PONFERRADA’S TEMPLAR CASTLE
We left the vast expanse of La Meseta behind today, heading down into the comparatively verdant embrace of the Bierzo Valley. Our home-away-from-home for tonight is the town of Ponferrada, the largest city in El Bierzo and another popular stop along the Camino de Santiago. Like most of the mid-sized towns we’ve stayed in during our travels across Northern Spain, Ponferrada is cute and quite photogenic, with a few modern suburbs clustered around the historical town centre. It’s also small and easily explored in half a day, leaving us ample time to sit and enjoy a few tapas whilst people watching. The people watching was especially good in Ponferrada today as it’s a public holiday here in Spain and, despite the grey clouds and occasional drizzle, there were lots of families out enjoying the day together. Like us, most people spent the day relaxing, eating, drinking, and exploring Ponferrada’s Medieval old town and its glorious Templar Castle.
Ponferrada lies on Sil River, deep in the Bierzo Valley and completely surrounded by mountains. After so many days of seeing nothing but the dry plains of La Meseta, the change in scenery was welcomed, though the rain that swept through less so. Our sympathy went out to the pilgrims we saw walking the Camino today – being rained on can’t make for a fun day’s walking!
Ponferrada was established as a military citadel in Roman times, and soon became an important mining town as a number of gold and iron deposits were discovered in the surrounding hills. At that time it was known as Pons Ferrata (i.e. Iron Bridge), named for the town’s iron-reinforced bridge built across the River Sil. As well as mining, the Romans also brought grapevines to El Beirzo, and wine production remains an important part of the region’s economy to this day.
The advent of the Camino in the 11th century added to Ponferrada’s prosperity; so much so that, in 1178, the King Fernando II placed this flourishing settlement under the custody of the Order of the Temple. The Knights Templar were tasked with keeping the pilgrims passing through Ponferrada safe and ensuring the thriving town was similarly protected. In order to carry out this edict the Templars built an enormous castle* above the Medieval town, the ruins of which still overlook the city.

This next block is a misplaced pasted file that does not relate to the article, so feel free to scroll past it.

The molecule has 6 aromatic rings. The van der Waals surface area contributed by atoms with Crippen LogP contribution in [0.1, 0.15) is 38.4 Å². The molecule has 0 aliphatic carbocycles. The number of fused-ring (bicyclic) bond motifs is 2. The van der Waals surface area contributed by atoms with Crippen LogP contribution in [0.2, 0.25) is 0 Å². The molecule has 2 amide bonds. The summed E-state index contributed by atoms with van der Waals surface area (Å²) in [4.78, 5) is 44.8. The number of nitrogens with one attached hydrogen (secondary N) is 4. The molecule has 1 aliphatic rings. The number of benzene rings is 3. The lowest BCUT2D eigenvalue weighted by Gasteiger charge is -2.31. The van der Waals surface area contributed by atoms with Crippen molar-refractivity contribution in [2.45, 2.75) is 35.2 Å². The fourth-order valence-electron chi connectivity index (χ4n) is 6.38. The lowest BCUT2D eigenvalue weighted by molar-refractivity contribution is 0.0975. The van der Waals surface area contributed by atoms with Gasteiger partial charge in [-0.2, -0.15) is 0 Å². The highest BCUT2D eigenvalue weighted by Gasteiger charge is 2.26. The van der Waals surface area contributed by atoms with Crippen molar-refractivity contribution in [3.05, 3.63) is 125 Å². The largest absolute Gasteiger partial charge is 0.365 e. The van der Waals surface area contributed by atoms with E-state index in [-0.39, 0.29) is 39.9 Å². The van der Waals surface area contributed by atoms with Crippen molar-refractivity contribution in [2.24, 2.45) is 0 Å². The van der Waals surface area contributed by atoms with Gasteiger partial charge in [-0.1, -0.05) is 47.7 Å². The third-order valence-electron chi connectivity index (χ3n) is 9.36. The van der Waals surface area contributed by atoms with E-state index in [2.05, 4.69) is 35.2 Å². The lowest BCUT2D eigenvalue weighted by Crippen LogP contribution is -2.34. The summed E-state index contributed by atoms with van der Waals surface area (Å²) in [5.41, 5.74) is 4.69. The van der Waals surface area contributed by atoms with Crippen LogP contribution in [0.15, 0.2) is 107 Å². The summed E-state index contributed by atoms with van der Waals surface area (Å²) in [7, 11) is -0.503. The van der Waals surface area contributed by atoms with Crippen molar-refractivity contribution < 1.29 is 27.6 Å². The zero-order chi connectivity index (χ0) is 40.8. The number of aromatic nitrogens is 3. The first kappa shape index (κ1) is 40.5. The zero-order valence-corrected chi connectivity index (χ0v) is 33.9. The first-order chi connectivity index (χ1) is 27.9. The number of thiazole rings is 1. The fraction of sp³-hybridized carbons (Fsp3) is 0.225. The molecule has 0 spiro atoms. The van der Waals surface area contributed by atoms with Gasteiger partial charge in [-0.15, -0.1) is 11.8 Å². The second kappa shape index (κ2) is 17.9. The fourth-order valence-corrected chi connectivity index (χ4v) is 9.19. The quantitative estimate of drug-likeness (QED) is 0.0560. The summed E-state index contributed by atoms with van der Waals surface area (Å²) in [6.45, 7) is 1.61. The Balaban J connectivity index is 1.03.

*The castle’s area covers more than 16,000 square metres.
The castle was built on top of the old Roman fortress and incorporated the stones of the old fortification into its walls. We’re partial to a good castle and happily spent time exploring the recently renovated ruins.
One section of the castle has been turned into a small museum, housing the remnants of the Templars’ library. Some 1,400 books and scrolls are stored here, including copies of works by Leonardo da Vinci.
The building’s outstanding features were, above all, the entrance (which required us to cross the moat on a drawbridge).
The castle was home to dozens of Knights Templar, including the Grand Master of Castille. However, the Templars were only able to enjoy the use of their fortress for a few years before the order was disbanded and its properties confiscated in 1311. The castle was left to go to ruin after that and has only been partially restored recently in an effort to attract more visitors to Ponferrada.
At the foot of the Castle is the historic quarter of the city, with the town’s original entry gate along Calle del Reloj (i.e. Street of the Clock Tower) still clearly visible.
Walking through the gateway, under the Clock Tower, we found ourselves in the town’s central square. Flanked by the 16th century town hall and a number of colourful buildings, Ponferrada’s Plaza Mayor made a great place to stop for some tapas and a drink.
We found a funky little tapas bar to stop in whilst we waited for the rain to abate.
When the skies cleared we set back out to explore a bit more of Ponferrada’s old town, with its narrow streets and old buildings.
Soon we found ourselves in the town’s other square, Plaza de la Encina, traditionally the market square.
The Basilica de Maria de la Encina stands on the square and is the town’s main church. In keeping with the town’s size, the church is much smaller and humbler than the grand cathedrals in Burgos and Leon, but was still worth visiting.
Leaving the oldest part of town we walked for a while along the river and through some of the newer parts of Ponferrada. Here our attention was drawn to some of the street art and murals that decorated the walls. Signed by the artists, these were real works of art – not just the scribblings of bored youths.
The clouds dissipated around 8:00pm, just in time for us to head out for dinner. Along the way we stopped to admire the old town again. Lit up the castle was even more impressive, as where the Basilica and Town Hall. The nicest thing, though, was seeing everyone out for the evening, enjoying the break in the weather and cool autumn night.
And so ends another day in Spain. This part of the trip has been VERY relaxed – despite moving towns every day we’re finding the pace is suiting us fine (mostly because the town’s up here are so small and easy to explore, leaving us lots of time to relax as well as be good little tourists). Our sojourn in Northern Spain will come to and end soon though – tomorrow we reach the end of our “pilgrimage” with one final bus ride into Santiago de Compostela.